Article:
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Wearable Robots are No Longer Science Fiction


Ekso exoskeleton test pilot and ambassador Jason Gieser

The Ekso, by Ekso Bionics, is an example of an exoskeleton primarily designed for medical applications; it can help patients whose legs are fully or partially paralyzed to walk by using the suit and a set of crutches.

Credit: Ekso Bionics

One of this summer’s blockbuster movies features humans controlling giant mechanical bodies to do battle against Godzilla-like monsters. Pacific Rim is just the latest installment in a long history of science fiction movies featuring exosuits: these include Tony Stark in the Iron Man series, and few fans can forget the one worn by Sigourney Weaver as Ripley to fight the queen in Aliens back in 1986.

Such body-assisting machines are no longer confined to the realm of science fiction; nor are they only for kicking alien butt. Several companies in the U.S. and overseas have been working on developing exoskeletons for Earthbound uses for years.

According to Russ Angold, chief technology officer of Ekso Bionics in Richmond, CA, the chief drivers of exoskeleton development are the military and the medical sector. "Military and medicine are the two ends of the spectrum—the ‘killer apps’ where there is the highest value proposition," says Angold. "But there will be consumer and industrial applications."

Military applications

It’s no mystery why the military would be interested in exoskeletons. Soldiers must traverse varying terrain—currently including deserts and mountains—while carrying heavy loads. That can lead to back strain and other injuries. Addressing these issues is the idea behind Lockheed Martin’s Human Universal Load Carrier (HULC), developed under license from Ekso Bionics. The hydraulic-powered HULC is primarily a lower-body exoskeleton, with power supplied at the knee and hip joints, designed to facilitate rapid movement.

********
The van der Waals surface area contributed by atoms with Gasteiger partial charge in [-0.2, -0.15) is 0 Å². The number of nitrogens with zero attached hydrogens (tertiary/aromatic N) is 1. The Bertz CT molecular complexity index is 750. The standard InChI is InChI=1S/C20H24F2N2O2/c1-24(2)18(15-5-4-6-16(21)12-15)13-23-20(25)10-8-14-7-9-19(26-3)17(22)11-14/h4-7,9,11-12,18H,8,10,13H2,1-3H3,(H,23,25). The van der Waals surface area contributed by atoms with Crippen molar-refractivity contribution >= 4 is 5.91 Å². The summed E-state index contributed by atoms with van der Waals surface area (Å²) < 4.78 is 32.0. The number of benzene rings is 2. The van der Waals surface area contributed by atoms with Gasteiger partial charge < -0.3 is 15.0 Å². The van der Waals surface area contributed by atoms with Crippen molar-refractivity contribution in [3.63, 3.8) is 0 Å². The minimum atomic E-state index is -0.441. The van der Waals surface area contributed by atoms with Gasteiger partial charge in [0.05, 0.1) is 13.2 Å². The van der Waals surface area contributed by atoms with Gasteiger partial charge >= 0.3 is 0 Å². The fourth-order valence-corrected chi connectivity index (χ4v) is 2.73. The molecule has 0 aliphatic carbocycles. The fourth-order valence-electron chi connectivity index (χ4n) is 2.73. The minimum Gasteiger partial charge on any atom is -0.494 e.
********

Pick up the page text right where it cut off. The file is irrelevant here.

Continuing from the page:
The HULC enables a soldier to carry up to 200 pounds for longer periods of time and over longer distances than he/she normally could, as the machine’s frame supports the bulk of the weight. Lockheed has also designed attachments that enable a soldier to singlehandedly lift weights that would normally require multiple men to move.

Lockheed’s original HULC prototype entered testing in the summer of 2010, but its batteries didn’t last long enough in the field. Last year, however, a Lockheed representative told Wired that a newer version could march for eight hours and that its batteries could last for days on standby.

For a time, Raytheon was also working on an exoskeleton for military use, called the XOS. The XOS was originally developed by robotics company Sarcos, which Raytheon purchased in 2007. Work on the XOS has ceased, however, because its potential customer no longer has funding for the project.

Medical applications

Ekso Bionics’ exoskeleton primarily focuses on the medical end of the spectrum. The company’s product, called the Ekso, is designed to enable patients whose legs are fully or partially paralyzed by spinal cord injuries, multiple sclerosis, amyotrophic lateral sclerosis (Lou Gehrig’s disease), Parkinson’s, or other conditions, to walk using the suit and a set of crutches.

The Ekso is designed for use under medical supervision, for training and exercise. In the first stage of training, the patient uses the suit to stand with a walker or crutches, and the therapist initiates the walking motion by pushing buttons. The training progresses through increasing user control until, in the final stage, the suit responds to shifts in the wearer’s weight.